Don't think for a second that the artists featured in The Run Up (Upper Playground; $19.99) are just another bunch of spray-can-wielding vandals in paint-splattered hoodies.
"I want my paintings to end up in museums, not K-Mart," exclaims Chicago's Dzine–once your garden-variety tagger–as he waxes philosophical on hip-hop's sometimes hypocritical "keep it real" credo. From anarcho-stencil/billboard assassins like Ron English to East L.A. photographer Estevan Oriol, The Run Up examines not only the far-reaching styles of the country's most promising urban decorators, but the motives behind their monumental and provocative works.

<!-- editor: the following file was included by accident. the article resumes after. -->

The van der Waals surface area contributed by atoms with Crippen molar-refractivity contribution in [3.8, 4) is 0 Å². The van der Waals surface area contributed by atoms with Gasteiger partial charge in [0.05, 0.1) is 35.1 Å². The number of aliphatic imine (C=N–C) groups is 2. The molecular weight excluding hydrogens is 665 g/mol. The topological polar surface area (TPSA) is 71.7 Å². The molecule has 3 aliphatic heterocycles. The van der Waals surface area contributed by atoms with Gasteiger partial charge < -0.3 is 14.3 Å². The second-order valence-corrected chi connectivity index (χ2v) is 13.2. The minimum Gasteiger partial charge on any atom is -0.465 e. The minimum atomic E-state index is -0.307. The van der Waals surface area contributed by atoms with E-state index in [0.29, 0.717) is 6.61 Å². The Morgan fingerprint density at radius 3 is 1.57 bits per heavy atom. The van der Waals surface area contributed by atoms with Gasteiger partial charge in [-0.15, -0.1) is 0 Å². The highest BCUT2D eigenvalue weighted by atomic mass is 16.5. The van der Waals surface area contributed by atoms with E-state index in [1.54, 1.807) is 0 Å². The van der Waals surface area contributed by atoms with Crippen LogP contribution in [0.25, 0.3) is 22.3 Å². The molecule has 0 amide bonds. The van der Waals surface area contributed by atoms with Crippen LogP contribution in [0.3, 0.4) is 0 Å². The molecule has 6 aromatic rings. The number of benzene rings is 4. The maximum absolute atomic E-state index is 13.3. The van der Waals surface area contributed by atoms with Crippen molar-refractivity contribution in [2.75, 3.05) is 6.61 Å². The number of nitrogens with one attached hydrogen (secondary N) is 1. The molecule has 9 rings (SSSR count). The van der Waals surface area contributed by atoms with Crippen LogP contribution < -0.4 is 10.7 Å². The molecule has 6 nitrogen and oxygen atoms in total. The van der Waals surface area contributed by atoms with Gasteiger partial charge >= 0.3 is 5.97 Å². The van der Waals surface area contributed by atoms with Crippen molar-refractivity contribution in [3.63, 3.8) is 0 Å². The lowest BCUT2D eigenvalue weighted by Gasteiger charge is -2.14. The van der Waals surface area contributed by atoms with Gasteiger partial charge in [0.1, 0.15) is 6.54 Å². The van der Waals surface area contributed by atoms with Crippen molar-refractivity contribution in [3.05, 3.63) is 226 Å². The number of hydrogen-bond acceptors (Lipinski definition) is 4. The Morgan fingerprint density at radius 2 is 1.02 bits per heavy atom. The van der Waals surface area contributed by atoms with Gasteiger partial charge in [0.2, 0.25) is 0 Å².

The film crashes through graf art's conventional brick walls to distill the essence of these artists' worldviews. Mobile-maker and painter Above's ubiquitous arrow-shaped signs and murals point skyward, revealing the most minute details of urban and rural landscapes, while abstract expressionists like Kofie One, Doze Green, and Logan Hicks (plus more than 20 other artists) search for deeper meaning in the spaces between their culture-jamming signals. "I want a painting to look the way music sounds," Dzine says emphatically. "I want people to get lost in a painting the way they get lost in a good song."